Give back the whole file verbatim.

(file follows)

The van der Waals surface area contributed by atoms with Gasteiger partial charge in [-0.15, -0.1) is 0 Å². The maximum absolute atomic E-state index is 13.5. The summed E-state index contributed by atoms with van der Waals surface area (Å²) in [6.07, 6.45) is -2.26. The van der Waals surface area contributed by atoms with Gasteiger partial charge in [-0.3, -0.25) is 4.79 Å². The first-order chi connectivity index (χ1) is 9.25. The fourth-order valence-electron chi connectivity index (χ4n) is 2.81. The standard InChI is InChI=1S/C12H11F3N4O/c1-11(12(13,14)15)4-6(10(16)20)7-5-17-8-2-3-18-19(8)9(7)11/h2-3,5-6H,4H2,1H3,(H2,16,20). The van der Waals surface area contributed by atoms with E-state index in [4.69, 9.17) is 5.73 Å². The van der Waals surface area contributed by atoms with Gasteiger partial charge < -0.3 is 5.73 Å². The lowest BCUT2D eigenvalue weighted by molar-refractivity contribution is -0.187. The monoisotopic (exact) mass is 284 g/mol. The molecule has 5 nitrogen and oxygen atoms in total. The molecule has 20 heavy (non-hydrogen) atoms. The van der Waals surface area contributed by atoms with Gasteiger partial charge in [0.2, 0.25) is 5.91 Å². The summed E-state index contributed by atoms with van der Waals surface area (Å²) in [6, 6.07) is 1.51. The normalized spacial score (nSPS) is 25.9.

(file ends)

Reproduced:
The van der Waals surface area contributed by atoms with Gasteiger partial charge in [-0.15, -0.1) is 0 Å². The maximum absolute atomic E-state index is 13.5. The summed E-state index contributed by atoms with van der Waals surface area (Å²) in [6.07, 6.45) is -2.26. The van der Waals surface area contributed by atoms with Gasteiger partial charge in [-0.3, -0.25) is 4.79 Å². The first-order chi connectivity index (χ1) is 9.25. The fourth-order valence-electron chi connectivity index (χ4n) is 2.81. The standard InChI is InChI=1S/C12H11F3N4O/c1-11(12(13,14)15)4-6(10(16)20)7-5-17-8-2-3-18-19(8)9(7)11/h2-3,5-6H,4H2,1H3,(H2,16,20). The van der Waals surface area contributed by atoms with E-state index in [4.69, 9.17) is 5.73 Å². The van der Waals surface area contributed by atoms with Gasteiger partial charge < -0.3 is 5.73 Å². The lowest BCUT2D eigenvalue weighted by molar-refractivity contribution is -0.187. The monoisotopic (exact) mass is 284 g/mol. The molecule has 5 nitrogen and oxygen atoms in total. The molecule has 20 heavy (non-hydrogen) atoms. The van der Waals surface area contributed by atoms with Gasteiger partial charge in [0.2, 0.25) is 5.91 Å². The summed E-state index contributed by atoms with van der Waals surface area (Å²) in [6, 6.07) is 1.51. The normalized spacial score (nSPS) is 25.9.